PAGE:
Suppose someone asks you, “What was the stance of US monetary policy in mid-1980? Pretend you are a Market Monetarist answering.”
BOB TRYING TO PASS AS A MARKET MONETARIST:
First thing, we would not look at interest rates; that is a totally misleading indicator. As Sumner tells us in this post, “Interest rates tell us nothing about the stance of monetary policy.” In context, he is saying that the Fed interest rate cuts in the early 1930s were still consistent with very tight policy.
Instead, let’s look at NGDP and unemployment:
Oh man, there’s a smoking gun, right? The unemployment rate (the data is monthly, too) skyrockets in the middle of 1980, while NGDP growth (blue line) collapses. (The blue line is the level of NGDP, so you can see that it falls way below the previous trend starting in 1980.) Think of all the employers who had signed wage contracts during the late 1970s, and all the consumers who took out home mortgages, expecting NGDP to grow at a brisk pace. The rug was pulled out from them by the tight-fisted Volcker, right around mid-1980.
I mean, some clown might think looking at interest rates is the way to go, but such a person doesn’t understand Wicksell’s “natural rate” concept. Whatever interest rate the Fed targeted in mid-1980, it’s pretty clear it was above the rate consistent with full employment. I mean, it’s not like there was an earthquake in 1980 that kept workers from getting to factories; the above chart clearly shows a recession brought on by super-tight money.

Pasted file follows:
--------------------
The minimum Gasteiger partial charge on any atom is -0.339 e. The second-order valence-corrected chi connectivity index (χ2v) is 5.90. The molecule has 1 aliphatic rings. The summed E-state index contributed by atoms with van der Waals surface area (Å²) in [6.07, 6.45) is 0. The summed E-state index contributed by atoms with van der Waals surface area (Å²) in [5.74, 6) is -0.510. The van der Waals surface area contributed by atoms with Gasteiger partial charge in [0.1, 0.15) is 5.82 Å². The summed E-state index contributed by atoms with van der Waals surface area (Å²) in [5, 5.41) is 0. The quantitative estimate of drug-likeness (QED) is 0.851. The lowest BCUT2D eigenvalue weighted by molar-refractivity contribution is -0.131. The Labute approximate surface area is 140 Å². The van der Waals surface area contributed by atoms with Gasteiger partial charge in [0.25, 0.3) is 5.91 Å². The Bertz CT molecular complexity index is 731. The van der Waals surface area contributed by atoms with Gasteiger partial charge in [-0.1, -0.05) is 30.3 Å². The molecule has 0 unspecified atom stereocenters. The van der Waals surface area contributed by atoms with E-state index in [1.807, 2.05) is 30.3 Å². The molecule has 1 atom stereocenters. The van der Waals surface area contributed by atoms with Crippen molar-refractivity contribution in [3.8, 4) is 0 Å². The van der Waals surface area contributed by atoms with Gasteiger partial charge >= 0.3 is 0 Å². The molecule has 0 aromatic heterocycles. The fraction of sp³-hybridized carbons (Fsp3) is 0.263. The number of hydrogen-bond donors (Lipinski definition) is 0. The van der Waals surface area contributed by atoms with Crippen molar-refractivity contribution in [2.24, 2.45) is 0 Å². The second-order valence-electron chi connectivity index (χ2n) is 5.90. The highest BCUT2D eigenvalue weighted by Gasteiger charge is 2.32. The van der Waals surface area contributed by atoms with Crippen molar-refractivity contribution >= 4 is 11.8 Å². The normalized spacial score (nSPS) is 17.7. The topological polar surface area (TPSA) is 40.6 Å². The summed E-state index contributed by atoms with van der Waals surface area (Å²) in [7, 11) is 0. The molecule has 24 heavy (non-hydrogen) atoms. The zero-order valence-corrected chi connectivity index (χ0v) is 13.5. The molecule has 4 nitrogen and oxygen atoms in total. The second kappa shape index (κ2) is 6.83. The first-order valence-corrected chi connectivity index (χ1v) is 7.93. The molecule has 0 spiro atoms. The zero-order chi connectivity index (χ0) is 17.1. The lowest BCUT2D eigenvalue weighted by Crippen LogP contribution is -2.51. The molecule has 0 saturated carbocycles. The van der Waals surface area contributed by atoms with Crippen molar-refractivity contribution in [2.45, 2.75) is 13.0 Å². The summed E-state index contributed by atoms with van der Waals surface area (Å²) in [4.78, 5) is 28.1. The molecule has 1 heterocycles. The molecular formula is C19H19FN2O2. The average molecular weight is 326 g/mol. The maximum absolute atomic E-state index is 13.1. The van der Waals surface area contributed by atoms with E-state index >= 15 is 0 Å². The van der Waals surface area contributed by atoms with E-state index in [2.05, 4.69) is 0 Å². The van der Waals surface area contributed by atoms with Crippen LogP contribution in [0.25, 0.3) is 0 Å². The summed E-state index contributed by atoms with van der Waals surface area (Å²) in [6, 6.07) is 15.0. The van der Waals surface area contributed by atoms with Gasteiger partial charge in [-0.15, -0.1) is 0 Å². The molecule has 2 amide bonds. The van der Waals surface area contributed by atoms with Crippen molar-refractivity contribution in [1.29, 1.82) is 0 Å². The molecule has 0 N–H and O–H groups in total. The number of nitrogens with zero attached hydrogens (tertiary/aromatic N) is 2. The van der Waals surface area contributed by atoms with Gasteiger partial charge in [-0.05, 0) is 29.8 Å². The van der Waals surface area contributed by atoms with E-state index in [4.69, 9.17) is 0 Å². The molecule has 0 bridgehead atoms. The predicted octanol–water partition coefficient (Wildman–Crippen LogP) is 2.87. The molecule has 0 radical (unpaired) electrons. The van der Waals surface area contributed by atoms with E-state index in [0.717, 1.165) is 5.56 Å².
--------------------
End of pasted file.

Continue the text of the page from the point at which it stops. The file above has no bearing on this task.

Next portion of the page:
So that’s not bad, right? And we need this perspective in the blogosphere, because you’ve got even prominent economists saying stuff like this:
[W]hen the Fed sharply cut interest rates in the summer of 1980, despite 13% inflation, it was obvious to everyone that they were not targeting 2% inflation, and few people cared. (BTW, Paul Volcker did that insane easy money policy in mid-1980.)
See, this is why you never ever reason from a price change.
P.S. You guys surely know who I’m quoting above, right?
P.P.S. At first I started this post to be ironic, but at this point I really am confused. I have spent years trying to grasp Scott Sumner’s worldview. Maybe it’s the kind of thing where any prolific blogger is going to contradict himself a lot in the eyes of a dedicated h8er, but I swear it seems like this happens a lot, and on his signature issue too. I.e. it’s not like I’m zinging him for inconsistencies in his musical tastes.
UPDATE: I was trying to guess Scott’s possible response, and so I presume he would say Volcker had a super-tight policy in the first half of 1980, and then relented with “insane easy” money in the second half. If you look at the change in NGDP quarter by quarter, that fits. I would still point out (a) in percentage terms, the growth in 3rd quarter 1980 NGDP was lower than it had been for several years closing out the 1970s, so I would think it would throw people in terms of sticky contracts etc. a la Sumner’s model, and (b) regardless, the way Sumner told us Volcker’s policy was “insanely easy” was by looking at interest rates cuts.